We planned on doing something way blunter than this for bcnparty100. But we ran into the typical issue: lack of time! And had to leave the previous idea for a future hypothetical release.
Then, we thought of doing something quiet, a demo that would depart from the usual technodemo cliches and put new concepts into perspective. Or almost. We definitely didn't want to do something with hard bass drums, but wanted something subtler, more experimental instead.
The first release from Roterfleck was still fresh in our mp3 players, since it had been released a couple of weeks ago. In a way, choosing a song from the compilation for a demo was somehow foreseeable. And after re-listening to the songs several times, we finally agreed on Bauri's "Blue Tuesday".
I can't exactly remember how did we end up with the idea of the ribbons. I think I was just fascinated with the idea of being able to generate so many variations just by randomising several control points in a bezier curve, and watching ribbons grow is simply hypnotising --specially when the randomisation has worked really well--.
Could it be possible to create visuals that, even simple in their concept and execution, would match the music's pace and meaning? For "Blue Tuesday", although featuring a sad title and beginning in a quite obscure manner, sounds decidedly optimistic at the end. Personally what I imagine when I listen to the song is a story where things begin badly and get better progressively. This is what we tried to depict, and that's why this isn't a demo about technical achievements, but something more symbolical instead.
So, as I said above, it begins in a bad mood, with a background whose hue slowly fades to dark blue, and over which a black spiral slowly reveals itself. Credits are shown with interferences, which at the same time are linked to the music (using the at-this-point-classic resource of FFT values). It's all sad and gloomy. The spiral, for me, represents a cheeky whirlwind of trouble falling down from the skies, expanding slowly and graciously propagating bad mojo pulses all the way to the end. The interferences are just another hint at the reigning confusion.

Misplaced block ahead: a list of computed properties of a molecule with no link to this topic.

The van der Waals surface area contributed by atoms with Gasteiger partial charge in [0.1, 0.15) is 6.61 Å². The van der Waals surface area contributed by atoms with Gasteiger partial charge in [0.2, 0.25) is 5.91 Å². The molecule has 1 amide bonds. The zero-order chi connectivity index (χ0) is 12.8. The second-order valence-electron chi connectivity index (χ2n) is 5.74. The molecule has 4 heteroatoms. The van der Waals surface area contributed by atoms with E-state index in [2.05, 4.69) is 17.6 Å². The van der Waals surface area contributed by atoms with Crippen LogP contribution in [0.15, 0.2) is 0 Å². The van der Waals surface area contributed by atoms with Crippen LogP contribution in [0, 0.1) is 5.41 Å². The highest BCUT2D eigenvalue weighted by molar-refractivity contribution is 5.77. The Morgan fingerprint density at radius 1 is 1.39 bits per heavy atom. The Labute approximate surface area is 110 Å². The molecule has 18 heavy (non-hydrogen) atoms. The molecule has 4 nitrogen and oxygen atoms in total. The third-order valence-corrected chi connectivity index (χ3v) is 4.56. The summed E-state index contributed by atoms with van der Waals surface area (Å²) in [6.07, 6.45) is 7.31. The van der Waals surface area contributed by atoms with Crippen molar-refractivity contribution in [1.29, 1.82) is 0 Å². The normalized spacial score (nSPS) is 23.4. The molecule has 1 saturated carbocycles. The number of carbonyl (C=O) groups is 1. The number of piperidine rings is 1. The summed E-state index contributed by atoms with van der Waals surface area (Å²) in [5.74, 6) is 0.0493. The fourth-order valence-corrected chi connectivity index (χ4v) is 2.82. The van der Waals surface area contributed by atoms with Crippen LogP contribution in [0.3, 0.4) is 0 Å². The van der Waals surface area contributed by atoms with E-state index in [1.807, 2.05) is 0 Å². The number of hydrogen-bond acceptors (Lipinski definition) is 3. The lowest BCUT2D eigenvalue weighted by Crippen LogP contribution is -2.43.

After that, an scene with three growing "nests" of ribbons is shown, each one having a different colour. This might represent three conflicts, or three conflicting views of a problem, all at the same time, sometimes crossing in the boundaries.
This evolves into a "fly-by" scene where a let's say main ribbon (in white) gets closely followed by several other ribbons. It could represent alternative points of view regarding the same problem -- which we are trying to avoid while at the same time running into it, and which is symbolically depicted as the black ribbons. But it could also represent additional, annoying interference which won't allow anyone to get rid of the conflict.
Fade to white and back; things get even busier! Here's an impressive amalgam of conflict and confusion; main points of view (represented by the strong colour lines) surfing between them, not quite sure where to go. But everything has a limit -- even a bad day. This is when the song --and hence the demo-- changes to an optimistic tone. The bass drone slowly fades out, interferences and vibrations also disappear. So the knot of black ribbons begins to untie, and the other lines just undo what they had done until now... all ready for the final scene...
... in which, at last, things to be marching at a very different pace. Conflict is history: all three colours now march together, albeit with a bit of delay between them, and still a touch of confusion (because of the paths crossing sometimes) but that's life for you!
It can get deliciously ribbon-ish here. It's even voluptuous, in a way. A very strong contrast with the weak and fragile ribbons which were shown a few minutes before.
The greets are shown (with an intentionally misspelled "Farilight", just in case you noticed) and finally before you could even expect it, the demo ends, fading to black again, but leaving a taste of hope instead of the sadness that black would apparently imply.
As usual, the code is in my git repo:
- Browse it
- Check it out:
git clone git://github.com/sole/demoscene.gitThen it is in the releases/xplsv/blue_tuesday directory